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Posts Made By: Vladimir Sacek

April 19, 2003 08:02 AM Forum: Telescope Making

8" f2 CCD Camera

Posted By Vladimir Sacek

A two-mirror system with spherical primary would suffer from exorbitant coma. Required secondary conic to correct for both, coma and spherical aberration would be too high
to even consider making it. The next simplest solution to a "lensless Schmidt" (which in this case would require 80mm effective aperture for 0.025mm s.a. blur) would be Schmidt plate with neutral zone at the center - in effect, a very mild plano-concave lens (it would be onlu ~0.1mm deep at the center in this case). It would have four times the (sphero)chromatism of an optimized Schmidt corrector, but it would still be not more than 0.03mm at 400nm violet.

April 28, 2003 12:37 PM Forum: Equipment Talk

Casse-fractor telescope design

Posted By Vladimir Sacek

Actually, this "cassefractor" has similarities to Houghton-Cassegrain, except that the second mirror has to be convex in order to throw the focus out of the tube. Houghton is a full aperture corrector that consisit of air-spaced positive and negative lens (both same common crown glass), correcting for spherical aberration of spherical primary/secondary. It gives as good image as an SCT, or better, but with only ~1/3 its field curvature. Also, by adjusting the air-space, correction can be nearly perfected in an assembled unit. Alas, the c.obstruction can't go much bellow 30%, just like with any other Cassegrain-like system.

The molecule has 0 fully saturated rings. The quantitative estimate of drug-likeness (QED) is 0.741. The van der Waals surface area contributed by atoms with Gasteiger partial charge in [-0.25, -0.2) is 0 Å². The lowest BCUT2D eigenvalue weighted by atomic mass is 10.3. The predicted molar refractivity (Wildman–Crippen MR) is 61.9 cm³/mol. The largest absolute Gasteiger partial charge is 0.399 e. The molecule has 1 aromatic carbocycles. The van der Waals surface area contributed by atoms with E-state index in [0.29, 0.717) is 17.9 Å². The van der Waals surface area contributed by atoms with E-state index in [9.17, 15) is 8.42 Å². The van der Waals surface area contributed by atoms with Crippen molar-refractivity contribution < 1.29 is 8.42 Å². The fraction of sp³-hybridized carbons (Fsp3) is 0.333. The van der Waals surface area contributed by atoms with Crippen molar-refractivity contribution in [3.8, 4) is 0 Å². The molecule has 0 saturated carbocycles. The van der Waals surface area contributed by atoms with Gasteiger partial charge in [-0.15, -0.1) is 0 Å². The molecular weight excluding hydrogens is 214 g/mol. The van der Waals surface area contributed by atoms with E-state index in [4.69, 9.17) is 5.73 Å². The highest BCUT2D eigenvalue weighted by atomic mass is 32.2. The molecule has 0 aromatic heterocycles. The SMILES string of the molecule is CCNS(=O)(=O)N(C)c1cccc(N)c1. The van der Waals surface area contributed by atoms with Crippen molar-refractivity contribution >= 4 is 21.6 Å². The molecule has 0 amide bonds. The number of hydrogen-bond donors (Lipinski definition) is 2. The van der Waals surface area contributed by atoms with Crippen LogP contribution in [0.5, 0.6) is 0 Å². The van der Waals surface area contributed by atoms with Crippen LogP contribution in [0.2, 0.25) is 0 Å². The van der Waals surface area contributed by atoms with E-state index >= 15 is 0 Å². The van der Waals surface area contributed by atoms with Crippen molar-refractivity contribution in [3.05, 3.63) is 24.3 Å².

An alternative is Lurie-Houghton, in which the secondary is replaced by a diagonal, for a Newtonian-like configuration.
The system is nearly perfectly color corrected at f/4 and the only aberration is astigmatism (yes, field curvature is also negligible), which is less than 1/10 of the coma of an f/4 Newtonian, and less than 1/5 of the coma in a comparable Mak-Newtonian. For some reason that eludes me, neither system is commercialy available (except as a custom order, which is likely to be - ouch! - expensive.